The Bluestocking Duchess
The Bluestocking Duchess launches Julia Justiss’ new Heirs in Waiting series. It’s a well written friends-to-lovers tale that is sweet but doesn’t quite have the passion or charm of other books I’ve read by this author.
Jocelyn Sudderfeld is the daughter of the Duke of Farisdeen’s estate librarian and the sister of the man the duke is sponsoring to translate ancient Greek plays into English. On paper, Jocelyn’s role is to transcribe what her father and brother Virgil translate, but in reality, Jocelyn is secretly the primary translator of the work. Jocelyn adores translating the texts but she knows she can only do the work by hiding behind her brother’s name. When a curate friend of Virgil’s offers her marriage and guarantees that she may continue to ‘help’ Virgil with his translations, she accepts. If she can’t have the only man she’s interested in, she’ll at least have her work.
Alex Cheverton is that man. He has been the estate manager at Farisdeen’s Edge Hall estate since Jocelyn was sixteen. Over the years, their friendship has started to change from brotherly/sisterly affection to something more, although neither has admitted this to the other. When hired by Farisdeen, a distant cousin, Alex agreed, as part of his employment contract, not to marry for ten years. He has (or had) every intention of honoring that requirement but now he is dreaming about Jocelyn and when they share a kiss, he wonders why she has agreed to a loveless engagement. When Alex asks Jocelyn about her upcoming marriage, she insists that she will have a marriage of convenience where she can continue her work, or never marry at all and continue her work in secret while being a paid companion. Then unexpectedly, Jocelyn’s betrothed jilts her for a bishop’s daughter and Jocelyn’s aunt invites her to London so that she can find another suitor. Jocelyn goes, intending to find a position as a lady’s companion once the current translation project is done.
While Alex and Jocelyn are both struggling with their romantic feelings (unbeknownst to each other), the Duke’s son and only heir dies. Alex is told that he is the only remaining heir (a fact that Farisdeen never shared with Alex and one that Alex never imagined). The Duke’s son had always been sickly and Farisdeen regrets not pushing his son into marrying and producing an heir as soon as he reached adulthood. Farisdeen will not make that mistake with Alex. He had been concerned about this eventuality (hence the clause that Alex could not marry for ten years) and now plans to find Alex an appropriate bride and get him producing heirs post haste! Alex is called to London to be groomed as the next Duke of Farisdeen. He has taken Jocelyn at her word – a marriage of convenience to another or being a paid companion – and so he agrees to search for a suitable bride. But he can still visit Jocelyn in London, right? They are good friends after all!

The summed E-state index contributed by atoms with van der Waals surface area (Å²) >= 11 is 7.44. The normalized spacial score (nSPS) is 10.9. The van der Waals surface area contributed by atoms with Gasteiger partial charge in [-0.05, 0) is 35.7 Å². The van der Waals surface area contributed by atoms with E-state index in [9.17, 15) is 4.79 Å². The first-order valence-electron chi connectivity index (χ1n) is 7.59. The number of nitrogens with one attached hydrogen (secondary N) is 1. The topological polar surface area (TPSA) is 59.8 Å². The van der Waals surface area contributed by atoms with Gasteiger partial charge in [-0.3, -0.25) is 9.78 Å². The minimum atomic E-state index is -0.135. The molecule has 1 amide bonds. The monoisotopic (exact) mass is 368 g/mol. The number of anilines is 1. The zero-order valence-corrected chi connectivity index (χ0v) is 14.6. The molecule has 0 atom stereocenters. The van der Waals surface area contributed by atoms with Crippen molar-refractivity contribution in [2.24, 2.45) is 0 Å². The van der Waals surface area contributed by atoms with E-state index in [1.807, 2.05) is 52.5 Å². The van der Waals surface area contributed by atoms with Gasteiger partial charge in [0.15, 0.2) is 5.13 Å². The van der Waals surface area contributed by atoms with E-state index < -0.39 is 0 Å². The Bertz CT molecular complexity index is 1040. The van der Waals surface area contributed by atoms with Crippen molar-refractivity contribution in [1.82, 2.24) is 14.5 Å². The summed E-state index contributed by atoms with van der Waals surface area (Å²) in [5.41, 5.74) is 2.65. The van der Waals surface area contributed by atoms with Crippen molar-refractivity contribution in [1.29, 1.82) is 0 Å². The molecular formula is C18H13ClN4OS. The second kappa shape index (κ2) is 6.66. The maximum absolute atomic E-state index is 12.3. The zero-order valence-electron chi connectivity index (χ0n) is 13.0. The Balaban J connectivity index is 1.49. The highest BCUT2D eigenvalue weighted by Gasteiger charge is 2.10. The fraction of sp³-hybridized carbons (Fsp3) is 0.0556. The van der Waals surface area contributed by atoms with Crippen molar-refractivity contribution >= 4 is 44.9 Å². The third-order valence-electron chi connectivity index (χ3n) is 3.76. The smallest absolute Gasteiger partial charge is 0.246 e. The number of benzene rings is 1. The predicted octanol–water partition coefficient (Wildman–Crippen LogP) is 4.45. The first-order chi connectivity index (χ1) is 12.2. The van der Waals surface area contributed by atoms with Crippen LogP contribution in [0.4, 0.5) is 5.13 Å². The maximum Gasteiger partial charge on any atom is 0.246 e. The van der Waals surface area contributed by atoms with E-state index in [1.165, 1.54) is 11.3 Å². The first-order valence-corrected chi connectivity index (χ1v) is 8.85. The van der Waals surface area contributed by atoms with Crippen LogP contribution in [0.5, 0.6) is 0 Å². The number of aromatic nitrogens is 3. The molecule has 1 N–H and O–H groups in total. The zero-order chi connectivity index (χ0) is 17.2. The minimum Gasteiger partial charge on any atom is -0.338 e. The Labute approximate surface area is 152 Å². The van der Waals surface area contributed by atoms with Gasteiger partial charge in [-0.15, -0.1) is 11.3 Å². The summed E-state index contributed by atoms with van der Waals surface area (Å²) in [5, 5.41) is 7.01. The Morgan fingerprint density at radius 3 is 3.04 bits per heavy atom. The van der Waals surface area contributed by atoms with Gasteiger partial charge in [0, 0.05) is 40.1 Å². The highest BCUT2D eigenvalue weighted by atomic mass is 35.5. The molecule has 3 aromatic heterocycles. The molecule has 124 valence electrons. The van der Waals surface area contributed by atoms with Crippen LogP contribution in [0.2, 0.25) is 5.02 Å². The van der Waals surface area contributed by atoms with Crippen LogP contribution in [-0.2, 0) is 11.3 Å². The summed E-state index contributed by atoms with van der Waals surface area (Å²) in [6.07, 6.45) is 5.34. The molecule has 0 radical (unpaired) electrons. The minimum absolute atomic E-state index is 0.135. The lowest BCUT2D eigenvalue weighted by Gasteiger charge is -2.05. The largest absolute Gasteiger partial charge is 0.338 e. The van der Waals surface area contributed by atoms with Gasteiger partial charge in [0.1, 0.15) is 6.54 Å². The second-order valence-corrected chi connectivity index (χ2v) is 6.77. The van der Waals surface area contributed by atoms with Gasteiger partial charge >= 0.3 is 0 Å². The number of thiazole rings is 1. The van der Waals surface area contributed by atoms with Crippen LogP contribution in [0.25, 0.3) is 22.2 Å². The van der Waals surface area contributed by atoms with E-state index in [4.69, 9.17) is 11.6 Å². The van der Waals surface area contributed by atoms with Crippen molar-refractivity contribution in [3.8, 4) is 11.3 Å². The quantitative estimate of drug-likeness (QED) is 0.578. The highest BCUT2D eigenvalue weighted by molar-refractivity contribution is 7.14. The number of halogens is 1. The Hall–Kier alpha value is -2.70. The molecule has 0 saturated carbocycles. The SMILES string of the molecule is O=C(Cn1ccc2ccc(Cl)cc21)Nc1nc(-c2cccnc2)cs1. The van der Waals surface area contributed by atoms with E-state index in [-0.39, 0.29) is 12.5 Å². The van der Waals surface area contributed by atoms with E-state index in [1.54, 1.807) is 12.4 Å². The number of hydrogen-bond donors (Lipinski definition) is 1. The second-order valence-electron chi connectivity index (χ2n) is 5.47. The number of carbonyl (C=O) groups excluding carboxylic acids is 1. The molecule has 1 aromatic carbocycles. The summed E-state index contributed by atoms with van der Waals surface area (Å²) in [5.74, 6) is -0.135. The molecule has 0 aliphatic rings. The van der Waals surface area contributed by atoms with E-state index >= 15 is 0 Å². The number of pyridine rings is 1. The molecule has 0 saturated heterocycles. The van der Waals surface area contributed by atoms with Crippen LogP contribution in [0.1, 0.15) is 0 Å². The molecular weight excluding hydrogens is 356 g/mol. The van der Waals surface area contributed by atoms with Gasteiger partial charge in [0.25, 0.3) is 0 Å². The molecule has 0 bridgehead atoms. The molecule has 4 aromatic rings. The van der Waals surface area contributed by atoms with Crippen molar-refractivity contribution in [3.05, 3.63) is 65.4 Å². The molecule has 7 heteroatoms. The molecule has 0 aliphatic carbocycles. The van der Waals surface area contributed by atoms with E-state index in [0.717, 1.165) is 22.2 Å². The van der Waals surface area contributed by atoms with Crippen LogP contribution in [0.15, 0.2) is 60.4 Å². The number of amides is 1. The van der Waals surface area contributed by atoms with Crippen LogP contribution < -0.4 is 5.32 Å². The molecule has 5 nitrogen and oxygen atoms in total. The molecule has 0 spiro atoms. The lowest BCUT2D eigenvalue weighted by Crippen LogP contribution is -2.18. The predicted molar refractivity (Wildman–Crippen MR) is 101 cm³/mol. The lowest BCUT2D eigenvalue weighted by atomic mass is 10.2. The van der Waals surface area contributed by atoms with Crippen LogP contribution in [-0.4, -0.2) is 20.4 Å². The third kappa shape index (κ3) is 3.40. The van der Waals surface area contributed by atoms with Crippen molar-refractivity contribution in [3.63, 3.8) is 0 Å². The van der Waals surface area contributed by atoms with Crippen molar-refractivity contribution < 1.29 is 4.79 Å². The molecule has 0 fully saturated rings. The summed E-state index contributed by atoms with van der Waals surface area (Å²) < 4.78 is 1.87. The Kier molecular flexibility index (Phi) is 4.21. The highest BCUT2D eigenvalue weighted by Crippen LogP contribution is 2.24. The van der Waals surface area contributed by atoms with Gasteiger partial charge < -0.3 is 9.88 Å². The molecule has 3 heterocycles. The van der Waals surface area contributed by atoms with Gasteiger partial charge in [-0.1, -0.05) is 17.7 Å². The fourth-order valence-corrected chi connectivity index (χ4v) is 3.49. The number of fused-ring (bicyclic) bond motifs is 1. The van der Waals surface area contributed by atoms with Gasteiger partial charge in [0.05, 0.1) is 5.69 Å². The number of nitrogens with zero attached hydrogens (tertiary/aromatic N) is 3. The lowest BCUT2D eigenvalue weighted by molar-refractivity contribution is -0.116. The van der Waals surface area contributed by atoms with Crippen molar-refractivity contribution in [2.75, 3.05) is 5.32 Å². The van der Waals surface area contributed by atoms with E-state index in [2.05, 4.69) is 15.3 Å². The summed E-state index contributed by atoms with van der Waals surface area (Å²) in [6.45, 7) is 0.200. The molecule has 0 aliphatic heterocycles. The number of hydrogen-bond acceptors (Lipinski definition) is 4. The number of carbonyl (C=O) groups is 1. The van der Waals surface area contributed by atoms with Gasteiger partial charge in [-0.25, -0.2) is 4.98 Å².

Alex and Jocelyn are both likable characters. Jocelyn is described as “unconventional, outspoken, endlessly curious about everything around her” – all true. She’s also an excellent horsewoman and brilliant. She would make a lousy duchess (as the role is traditionally defined) and she knows it. She doesn’t see how she and Alex can be together and she is terrified that her true role will be revealed and her brother and father ruined; her safest bet is to avoid marriage and continue to do her work in secret. Alex is a man of honor and determination. An early disappointment in love makes him question his ability to choose wisely for himself and so it seems, at first, like a good idea for the Duke to choose his future bride. Alex believes that Jocelyn is determined to follow through with her stated intent about marriage; he respects that choice and thinks that it is probably for the best.
Both characters do an excellent job of ignoring their underlying attraction and compatibility. This worked for a while, but then I just became frustrated when they wouldn’t have a really honest discussion. And I had to wonder why Jocelyn didn’t trust Alex enough to tell him her truth and trust that he would not only keep her secret but be proud and supportive of her talents. There was way too much repetition, as the same concerns were written about over and over, and I wanted to see more of what each character was really thinking. For example, there’s a scene at the British Museum where Alex comes across Jocelyn for the first time since he arrived in London. He sees her first, and I would have loved to have read about what went through his head as he stood there and watched her. I never felt that we got to see how the characters’ thoughts evolved after the first few chapters.
I was also surprised by the small amount of character development for the minor characters like the Duke and Jocelyn’s father and brother. Towards the end of the story, Jocelyn contemplates what she’ll do if “Virgil persisted in refusing to co-operate on further projects” – this was a surprise as we never hear of Virgil’s reluctance to work with Jocelyn at all. Both Virgil and her father stand to lose everything if Jocelyn’s true role is revealed but we never see them worried about this. The story is sweet and enjoyable just not as developed as I am used to from Ms. Justiss.
We are given a brief introduction to the heroes of future books in the series – both heirs to future titles, one who invests in railroad ventures (to the shame of his family) and one required to run and save a vast estate that he does not yet legally possess. Both seem interesting, so I will look forward to reading their stories. This one just fell a little short of the mark for me, hence the mild recommendation.